Minutes later, Holder returned to the same parking lot with two guns and fired multiple shots at Hussle, prosecutors allege. The rapper was hit 11 times and two other men were also struck, according to officials. Police arrested Holder two days later following a manhunt and a grand jury indicted Holder two months after his capture.

Nipsey Hussle
Nipsey Hussle.AP Photo/Marcio Jose Sanchez

McKinney on Wednesday said there was “no doubt” that Holder planned to kill Hussle ahead of the shooting, The AP reported.

“He clearly thought about what he was going to do before he did it,” McKinney said in court.

Jurors on Wednesday were shown video of the aftermath of the shooting in which multiple people tried to resuscitate Hussle, the outlet reported. McKinney also showed the courtroom photos and video of the shooting, with Holder running away afterward in a red shirt and bandana with a semiautomatic gun and revolver in hand, according to The AP.

Several eyewitnesses who knew both Hussle and Holder have previously told police and a grand jury that Holder approached Hussle and fatally shot him. Hussle was 33 at the time of his death and left behind a young son and daughter.

The defendant’s attorney, Aaron Jansen, plans to argue that Hussle’s killing was not premeditated. The lawyer has also said that the other two men injured in the shooting were not intended targets, making the attempted murder charges excessive. The AP reported that the attorney is likely to emphasize Holder’s mental health issues as well.

The Grammy-award-winning rapper’s death prompted mass displays of mourning in Los Angeles and across the world, with several athletes, musicians and politicians memorializing Hussle. 

The trial is expected to last about two more weeks, according to The AP.

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A Short Conversation About ‘Snitching’ Led To The Murder Of Nipsey Hussle -Prosecutor

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A Los Angeles prosecutor on Wednesday told jurors that a conversation between Hussle and fellow gang member Eric R. Holder, was a catalyst in the rappers shooting. AP reported that the prosecutor told jurors that pre-mediated the rapper’s 2019 killing after a short conversation between the two men regarding accusations of “snitching.”

The highly-publicized trial kicked off this week with opening arguments on Wednesday following nearly two weeks of jury selection and a pandemic-related delay.

Holder, 32, faces one count of first-degree murder and two counts of attempted first-degree murder in the shooting that left Hussle dead and two other men injured. Holder faces possible life in prison if convicted.

Deputy District Attorney John McKinney used his opening statement on Wednesday to describe the sequence of events that led to Hussle’s May 2019 death outside his clothing store in South Los Angeles, according to news reports.

Hussle, a South LA native who was born Ermias Asghedom, was using his notoriety to help revitalize his community at the time of his death. Prosecutors said Hussle and Holder grew up in the same neighborhood and knew each other from both being members of the same gang, the Rollin’ 60s.

McKinney told jurors that prior to the shooting, the two men had a brief, chance conversation in which Hussle told Holder there were rumors that the latter was a “snitch” and he should “clear that up,” according to The AP. The district attorney described the short discussion as a “cool conversation” in which Hussle told Holder that he’d heard Holder was talking to police about members of the Rollin’ 60s.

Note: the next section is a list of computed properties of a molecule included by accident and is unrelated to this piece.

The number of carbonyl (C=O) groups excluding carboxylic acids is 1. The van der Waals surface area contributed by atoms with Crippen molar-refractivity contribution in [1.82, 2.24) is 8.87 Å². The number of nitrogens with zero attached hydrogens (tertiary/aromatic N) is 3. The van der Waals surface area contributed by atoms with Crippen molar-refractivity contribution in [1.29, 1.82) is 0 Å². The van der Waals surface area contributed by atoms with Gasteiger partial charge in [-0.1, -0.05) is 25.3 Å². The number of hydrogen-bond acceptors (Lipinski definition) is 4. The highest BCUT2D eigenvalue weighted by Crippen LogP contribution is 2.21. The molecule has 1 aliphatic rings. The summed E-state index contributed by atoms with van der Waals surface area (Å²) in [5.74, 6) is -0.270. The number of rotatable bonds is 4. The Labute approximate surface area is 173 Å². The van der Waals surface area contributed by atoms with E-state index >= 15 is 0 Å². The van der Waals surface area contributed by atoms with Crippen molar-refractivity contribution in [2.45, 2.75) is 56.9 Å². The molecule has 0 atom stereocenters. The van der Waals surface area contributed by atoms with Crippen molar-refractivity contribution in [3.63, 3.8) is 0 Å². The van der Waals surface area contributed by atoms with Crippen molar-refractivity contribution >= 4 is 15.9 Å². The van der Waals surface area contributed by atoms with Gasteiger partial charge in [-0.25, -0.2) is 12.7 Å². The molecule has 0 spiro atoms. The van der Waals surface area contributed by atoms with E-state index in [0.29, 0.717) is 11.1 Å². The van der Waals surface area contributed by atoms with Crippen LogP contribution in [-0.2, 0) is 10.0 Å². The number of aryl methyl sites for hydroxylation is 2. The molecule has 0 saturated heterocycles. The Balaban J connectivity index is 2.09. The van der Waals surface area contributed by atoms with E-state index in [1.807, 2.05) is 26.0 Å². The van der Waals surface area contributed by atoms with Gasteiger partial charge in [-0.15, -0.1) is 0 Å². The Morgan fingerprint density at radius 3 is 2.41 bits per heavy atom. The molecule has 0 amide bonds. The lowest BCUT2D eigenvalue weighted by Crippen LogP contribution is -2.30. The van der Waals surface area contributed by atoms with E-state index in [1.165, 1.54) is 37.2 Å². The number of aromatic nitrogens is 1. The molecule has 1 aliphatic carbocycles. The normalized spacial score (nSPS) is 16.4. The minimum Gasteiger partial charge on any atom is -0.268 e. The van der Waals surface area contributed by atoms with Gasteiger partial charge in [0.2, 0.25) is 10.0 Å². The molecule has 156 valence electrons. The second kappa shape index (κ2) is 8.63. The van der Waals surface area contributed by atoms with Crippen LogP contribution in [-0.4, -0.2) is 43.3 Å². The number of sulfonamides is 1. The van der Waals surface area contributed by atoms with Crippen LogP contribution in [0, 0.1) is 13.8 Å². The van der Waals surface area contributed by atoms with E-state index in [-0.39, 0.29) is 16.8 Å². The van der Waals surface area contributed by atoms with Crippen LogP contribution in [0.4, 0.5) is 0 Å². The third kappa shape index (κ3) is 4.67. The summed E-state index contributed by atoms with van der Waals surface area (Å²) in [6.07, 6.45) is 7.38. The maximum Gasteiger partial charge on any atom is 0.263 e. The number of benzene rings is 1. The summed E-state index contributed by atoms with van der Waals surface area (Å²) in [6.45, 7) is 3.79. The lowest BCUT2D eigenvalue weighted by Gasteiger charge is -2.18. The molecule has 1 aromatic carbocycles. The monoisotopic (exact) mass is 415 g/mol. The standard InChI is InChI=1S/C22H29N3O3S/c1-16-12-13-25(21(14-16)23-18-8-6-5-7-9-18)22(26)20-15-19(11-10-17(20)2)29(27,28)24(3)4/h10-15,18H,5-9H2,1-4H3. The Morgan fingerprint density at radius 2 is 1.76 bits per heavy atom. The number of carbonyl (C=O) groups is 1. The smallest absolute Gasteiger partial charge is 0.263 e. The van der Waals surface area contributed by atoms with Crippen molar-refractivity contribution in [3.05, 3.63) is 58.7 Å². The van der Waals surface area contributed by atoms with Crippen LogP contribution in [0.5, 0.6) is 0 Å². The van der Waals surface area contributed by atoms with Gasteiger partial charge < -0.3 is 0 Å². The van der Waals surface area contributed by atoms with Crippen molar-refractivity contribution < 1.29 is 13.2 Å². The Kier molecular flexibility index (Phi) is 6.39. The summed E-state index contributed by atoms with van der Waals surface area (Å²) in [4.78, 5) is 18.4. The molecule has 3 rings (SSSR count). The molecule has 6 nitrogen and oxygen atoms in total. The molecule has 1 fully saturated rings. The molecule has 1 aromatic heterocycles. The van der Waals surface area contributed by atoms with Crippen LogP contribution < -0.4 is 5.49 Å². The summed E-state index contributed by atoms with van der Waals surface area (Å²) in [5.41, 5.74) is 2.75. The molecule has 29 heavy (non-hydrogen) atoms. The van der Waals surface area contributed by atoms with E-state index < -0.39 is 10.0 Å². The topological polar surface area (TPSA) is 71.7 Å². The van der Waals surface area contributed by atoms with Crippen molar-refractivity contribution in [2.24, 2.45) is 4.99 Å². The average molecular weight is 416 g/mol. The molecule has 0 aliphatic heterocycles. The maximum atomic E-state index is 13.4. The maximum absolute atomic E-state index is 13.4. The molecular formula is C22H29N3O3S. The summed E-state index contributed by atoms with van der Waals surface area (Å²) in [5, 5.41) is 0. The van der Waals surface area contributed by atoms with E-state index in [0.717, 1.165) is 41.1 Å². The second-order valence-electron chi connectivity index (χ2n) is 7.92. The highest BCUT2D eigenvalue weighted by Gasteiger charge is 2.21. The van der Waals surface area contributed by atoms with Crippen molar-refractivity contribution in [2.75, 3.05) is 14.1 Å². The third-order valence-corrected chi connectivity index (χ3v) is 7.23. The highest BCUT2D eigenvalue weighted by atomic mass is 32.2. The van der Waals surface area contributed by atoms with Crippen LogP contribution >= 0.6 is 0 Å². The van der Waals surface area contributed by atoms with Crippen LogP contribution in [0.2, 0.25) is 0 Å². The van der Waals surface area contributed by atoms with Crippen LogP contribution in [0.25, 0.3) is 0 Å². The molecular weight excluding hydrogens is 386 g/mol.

The allegation, McKinney said, “moved Eric Holder to a point of wanting to return to the parking lot and kill Nipsey Hussle,” according to The AP.

Minutes later, Holder returned to the same parking lot with two guns and fired multiple shots at Hussle, prosecutors allege. The rapper was hit 11 times and two other men were also struck, according to officials. Police arrested Holder two days later following a manhunt and a grand jury indicted Holder two months after his capture.

Nipsey Hussle
Nipsey Hussle.AP Photo/Marcio Jose Sanchez

McKinney on Wednesday said there was “no doubt” that Holder planned to kill Hussle ahead of the shooting, The AP reported.

“He clearly thought about what he was going to do before he did it,” McKinney said in court.

Jurors on Wednesday were shown video of the aftermath of the shooting in which multiple people tried to resuscitate Hussle, the outlet reported. McKinney also showed the courtroom photos and video of the shooting, with Holder running away afterward in a red shirt and bandana with a semiautomatic gun and revolver in hand, according to The AP.

Several eyewitnesses who knew both Hussle and Holder have previously told police and a grand jury that Holder approached Hussle and fatally shot him. Hussle was 33 at the time of his death and left behind a young son and daughter.

The defendant’s attorney, Aaron Jansen, plans to argue that Hussle’s killing was not premeditated. The lawyer has also said that the other two men injured in the shooting were not intended targets, making the attempted murder charges excessive. The AP reported that the attorney is likely to emphasize Holder’s mental health issues as well.

The Grammy-award-winning rapper’s death prompted mass displays of mourning in Los Angeles and across the world, with several athletes, musicians and politicians memorializing Hussle. 

The trial is expected to last about two more weeks, according to The AP.

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Los Angeles District Attorney Will Not File Felony Charges Against The Man Who Attacked Dave Chappelle At Comedy Show

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Comedian Dave Chappelle’ lawyer says the comedian is unhappy with Los Angeles County District Attorney George Gascón’s decision not to file felony charges against the man who allegedly attacked him on stage.

“It’s a travesty of justice that Gascón is refusing to prosecute this case as a felony,” Gabriel Colwell told the New York Post on Friday. “The city attorney, who filed the case, is doing his job but DA Gascón should also do his job and charge this as a felony.